Dog bites man: a huckster who makes his living off of transferring as much of the taxpayers’ wealth as he can to members of his special interest group complained that Gov. Bobby Jindal’s budget plans will make for potentially, well, fewer members of his group that will make it harder for him to justify his salary – in the process, ignoring completely the factors that have encouraged right-sizing of state government, and proffering counterproductive approaches to solving for them.
Leonal Hardman, president of the Louisiana Council of the American Federation of State, County and Municipal Employees, a public employee union, moans about how the plan will eliminate some 6,400 jobs – although less than half currently actually are filled. He further bemoans that a large portion of those ticketed for layoff are in the classified civil service; naturally enough, since almost nobody in the unclassified service would be expected to be in a union. He justifies an approach to lay off a higher proportion from the latter because their salaries are higher.
While the latest data show the average classified employee makes only about two-thirds, around $42,000 annually (about the median family household income in the state), of the salary of unclassified employees (which the article that quotes Hardman then erroneously gives a figure two-and-a-half times larger for that, mistakenly using the figure for only non-merit-based hires), over three-quarters of the latter being paid are employed in two areas where, because of the nature of the work involved, is explained the higher pay: health care and higher education. So what Hardman is suggesting is for layoffs to occur mainly in these two sectors, when he argues the “burden of cost is … at the unclassified sector. That's where the money is at.”
This should surprise no one, because the fiscal structure of Louisiana is set up exactly to make these two areas the most vulnerable and amenable to cutting spending. As this space has argued many times previously, both the Constitution and law have created a straitjacket of funds diversion that money gets dedicated representing about three-quarters of all state revenue spending, which neither of these two areas enjoy. This causes lower-priority items to get more money than they need or deserve, then this begins to accumulate and remain idle, until the Legislature comes along and grabs some of the excess of what then become known as “one-time” funds in order to balance budgets. (Jindal’s budget plans to take out over $200 million of these this time.)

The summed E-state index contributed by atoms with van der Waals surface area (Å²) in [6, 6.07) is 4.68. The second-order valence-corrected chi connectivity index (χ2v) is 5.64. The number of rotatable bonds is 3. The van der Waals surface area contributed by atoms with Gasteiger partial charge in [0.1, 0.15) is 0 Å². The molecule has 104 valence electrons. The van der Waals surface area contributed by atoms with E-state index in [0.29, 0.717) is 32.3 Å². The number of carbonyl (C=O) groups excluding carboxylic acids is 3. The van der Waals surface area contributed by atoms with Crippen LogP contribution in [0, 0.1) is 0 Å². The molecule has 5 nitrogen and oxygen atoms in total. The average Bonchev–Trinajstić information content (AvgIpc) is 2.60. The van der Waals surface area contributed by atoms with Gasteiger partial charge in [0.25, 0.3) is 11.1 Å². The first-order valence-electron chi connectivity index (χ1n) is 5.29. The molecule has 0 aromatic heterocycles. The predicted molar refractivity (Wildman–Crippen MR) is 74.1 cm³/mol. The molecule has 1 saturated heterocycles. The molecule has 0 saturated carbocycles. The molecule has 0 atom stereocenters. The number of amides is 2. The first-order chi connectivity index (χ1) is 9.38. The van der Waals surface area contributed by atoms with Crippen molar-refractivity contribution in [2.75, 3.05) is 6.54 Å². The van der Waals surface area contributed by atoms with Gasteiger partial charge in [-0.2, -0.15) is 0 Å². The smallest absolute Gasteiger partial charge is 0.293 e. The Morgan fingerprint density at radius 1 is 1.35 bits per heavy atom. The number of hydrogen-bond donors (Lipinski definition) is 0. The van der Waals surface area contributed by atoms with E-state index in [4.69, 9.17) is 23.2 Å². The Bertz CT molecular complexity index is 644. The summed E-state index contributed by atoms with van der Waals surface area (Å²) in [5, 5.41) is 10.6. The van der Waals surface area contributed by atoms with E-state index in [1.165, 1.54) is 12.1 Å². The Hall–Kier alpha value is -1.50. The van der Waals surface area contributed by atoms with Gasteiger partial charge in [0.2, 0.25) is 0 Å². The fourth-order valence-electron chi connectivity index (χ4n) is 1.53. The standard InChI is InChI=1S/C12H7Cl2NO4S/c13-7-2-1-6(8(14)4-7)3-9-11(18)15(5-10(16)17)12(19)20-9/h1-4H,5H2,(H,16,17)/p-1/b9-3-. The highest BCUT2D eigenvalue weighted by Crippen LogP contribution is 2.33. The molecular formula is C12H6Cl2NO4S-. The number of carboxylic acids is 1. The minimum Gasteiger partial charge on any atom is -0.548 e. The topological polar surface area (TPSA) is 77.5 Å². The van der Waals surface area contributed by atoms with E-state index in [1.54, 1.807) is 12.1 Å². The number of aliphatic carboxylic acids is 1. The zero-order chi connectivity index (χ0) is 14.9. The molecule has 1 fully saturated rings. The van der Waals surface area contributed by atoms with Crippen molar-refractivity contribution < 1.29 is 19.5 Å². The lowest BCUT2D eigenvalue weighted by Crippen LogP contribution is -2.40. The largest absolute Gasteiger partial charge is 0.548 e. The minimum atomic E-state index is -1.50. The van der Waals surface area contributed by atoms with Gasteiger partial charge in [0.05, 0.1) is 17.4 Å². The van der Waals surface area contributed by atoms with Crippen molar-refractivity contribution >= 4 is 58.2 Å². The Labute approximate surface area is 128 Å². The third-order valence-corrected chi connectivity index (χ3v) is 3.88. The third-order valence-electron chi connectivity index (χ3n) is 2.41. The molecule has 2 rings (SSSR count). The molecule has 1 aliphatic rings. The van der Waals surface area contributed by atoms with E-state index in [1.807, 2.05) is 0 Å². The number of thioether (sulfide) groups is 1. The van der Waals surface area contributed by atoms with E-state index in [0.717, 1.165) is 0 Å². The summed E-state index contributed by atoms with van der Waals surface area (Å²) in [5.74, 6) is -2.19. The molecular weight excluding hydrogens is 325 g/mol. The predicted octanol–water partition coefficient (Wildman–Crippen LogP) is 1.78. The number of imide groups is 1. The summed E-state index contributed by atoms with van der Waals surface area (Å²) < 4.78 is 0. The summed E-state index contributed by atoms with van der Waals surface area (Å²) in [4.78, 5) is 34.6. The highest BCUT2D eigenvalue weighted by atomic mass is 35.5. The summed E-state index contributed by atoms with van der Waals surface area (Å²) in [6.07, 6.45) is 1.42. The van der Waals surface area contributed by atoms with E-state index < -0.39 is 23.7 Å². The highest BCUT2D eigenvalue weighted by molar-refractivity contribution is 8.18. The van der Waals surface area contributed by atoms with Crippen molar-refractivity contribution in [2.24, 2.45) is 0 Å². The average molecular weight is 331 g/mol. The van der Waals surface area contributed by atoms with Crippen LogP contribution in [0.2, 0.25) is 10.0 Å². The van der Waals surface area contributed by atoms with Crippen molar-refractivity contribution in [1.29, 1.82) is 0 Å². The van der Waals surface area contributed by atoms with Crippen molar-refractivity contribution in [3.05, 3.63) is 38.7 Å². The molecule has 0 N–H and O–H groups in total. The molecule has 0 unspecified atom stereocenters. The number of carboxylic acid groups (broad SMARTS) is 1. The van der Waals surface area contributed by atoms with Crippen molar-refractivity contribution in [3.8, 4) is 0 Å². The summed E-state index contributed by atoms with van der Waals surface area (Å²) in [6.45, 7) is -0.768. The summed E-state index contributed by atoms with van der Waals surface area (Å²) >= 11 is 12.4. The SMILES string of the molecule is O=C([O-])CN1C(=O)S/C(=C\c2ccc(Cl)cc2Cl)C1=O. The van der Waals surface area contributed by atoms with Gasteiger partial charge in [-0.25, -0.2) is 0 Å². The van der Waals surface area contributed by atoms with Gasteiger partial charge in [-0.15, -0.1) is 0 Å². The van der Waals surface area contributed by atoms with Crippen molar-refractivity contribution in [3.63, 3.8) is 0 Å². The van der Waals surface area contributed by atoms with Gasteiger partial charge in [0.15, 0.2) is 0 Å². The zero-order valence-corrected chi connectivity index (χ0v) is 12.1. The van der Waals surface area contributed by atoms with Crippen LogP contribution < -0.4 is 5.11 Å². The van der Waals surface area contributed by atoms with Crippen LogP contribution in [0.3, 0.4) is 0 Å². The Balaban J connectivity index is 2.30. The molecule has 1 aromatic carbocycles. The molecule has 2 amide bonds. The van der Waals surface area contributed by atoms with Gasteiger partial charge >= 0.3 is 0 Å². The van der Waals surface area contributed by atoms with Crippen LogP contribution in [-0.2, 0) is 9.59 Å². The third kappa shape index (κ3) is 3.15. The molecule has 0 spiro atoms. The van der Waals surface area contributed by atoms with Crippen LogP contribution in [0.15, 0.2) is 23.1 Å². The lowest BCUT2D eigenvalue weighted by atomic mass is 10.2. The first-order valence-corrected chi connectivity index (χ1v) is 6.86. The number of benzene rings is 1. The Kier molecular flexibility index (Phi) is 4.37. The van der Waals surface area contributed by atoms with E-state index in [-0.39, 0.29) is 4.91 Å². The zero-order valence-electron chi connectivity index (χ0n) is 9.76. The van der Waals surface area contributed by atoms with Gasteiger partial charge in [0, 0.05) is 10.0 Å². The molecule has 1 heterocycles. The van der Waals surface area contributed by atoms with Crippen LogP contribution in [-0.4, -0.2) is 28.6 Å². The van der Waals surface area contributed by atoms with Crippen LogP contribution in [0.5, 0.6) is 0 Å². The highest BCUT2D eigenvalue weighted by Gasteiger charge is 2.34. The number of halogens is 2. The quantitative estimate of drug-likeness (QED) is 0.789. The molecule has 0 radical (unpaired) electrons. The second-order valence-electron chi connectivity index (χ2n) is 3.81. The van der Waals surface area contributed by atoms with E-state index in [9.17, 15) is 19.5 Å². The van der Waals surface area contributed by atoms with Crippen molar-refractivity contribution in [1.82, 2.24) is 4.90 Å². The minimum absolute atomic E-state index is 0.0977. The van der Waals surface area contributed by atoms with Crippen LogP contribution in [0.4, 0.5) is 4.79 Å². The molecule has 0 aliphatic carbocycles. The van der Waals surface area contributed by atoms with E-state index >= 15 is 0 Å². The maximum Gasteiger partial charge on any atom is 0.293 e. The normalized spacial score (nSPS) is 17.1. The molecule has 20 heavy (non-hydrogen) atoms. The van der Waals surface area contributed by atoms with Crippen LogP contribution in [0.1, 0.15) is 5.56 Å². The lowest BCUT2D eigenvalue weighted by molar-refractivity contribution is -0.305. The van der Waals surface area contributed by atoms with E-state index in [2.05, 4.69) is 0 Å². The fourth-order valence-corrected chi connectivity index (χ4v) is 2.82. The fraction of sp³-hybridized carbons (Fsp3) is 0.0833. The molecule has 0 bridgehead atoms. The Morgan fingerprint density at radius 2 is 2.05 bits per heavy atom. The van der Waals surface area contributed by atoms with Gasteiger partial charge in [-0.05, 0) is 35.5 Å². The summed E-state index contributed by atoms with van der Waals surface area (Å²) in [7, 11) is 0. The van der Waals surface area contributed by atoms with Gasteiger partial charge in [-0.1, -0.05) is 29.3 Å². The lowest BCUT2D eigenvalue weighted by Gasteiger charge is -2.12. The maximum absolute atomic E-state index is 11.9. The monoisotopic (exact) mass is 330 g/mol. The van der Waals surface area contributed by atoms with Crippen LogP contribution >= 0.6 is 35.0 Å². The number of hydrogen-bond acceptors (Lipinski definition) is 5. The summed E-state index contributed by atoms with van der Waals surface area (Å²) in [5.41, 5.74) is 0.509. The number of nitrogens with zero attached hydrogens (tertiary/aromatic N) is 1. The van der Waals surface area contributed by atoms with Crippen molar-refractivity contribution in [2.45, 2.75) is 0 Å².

(Perhaps because of a change in accounting reporting standards, the latest information about the amount socked away in those funds is incomplete and less clear. As compared to the state’s 2010 Comprehensive Annual Financial Report, which listed the three major and all 225 nonmajor funds with a balance of nearly $1 billion in major and almost $5 billion in nonmajor unreserved dollars, the 2011 CAFR lists only a tenth of them with a category slightly different by which to report them, which totals for the nonmajor funds listed only about $1 billion. Why the state does not list all funds any more, or whether there is a difference between the old “unreserved” and new “restricted” category in how funds available for use by appropriation are calculated is unknown.)
The truth is, the state is awash in money, it’s just that revenue flows are too constrained to get them to the places of real need. This results in reductions to vulnerable areas, although these can be cushioned to some extent by the use of one-time money and by creative compensation using the general fund. For example, with tourism promotion activities as an example of dedications potentially overfunding an area, steeper cuts in its general fund allocation have compensated (and gotten Lt. Gov. Jay Dardenne griping) to prevent even more drastic cuts elsewhere.
If Hardeman and is ilk really wanted to help, they would advocate for ridding the fiscal of structure of most dedications, beginning with the idea suggested by the Commission on Streamlining Government to review these periodically and dumping the ones that don’t make sense. They also would note that on a per capita basis spending by Louisiana government is among the highest among the states, demonstrating cuts can be made that will have little if any significant impact on the state performing its basic and necessary duties.
Unless Hardeman wants to slash areas already that have been hit with the biggest reductions, his rhetoric makes no serious contribution to the debate about Louisiana’s fiscal structure and current budgetary consequences. Instead, properly understood, it is a tired refrain championing self-interest at the expense of the state’s citizenry.
Posted by Jeff Sadow at 13:55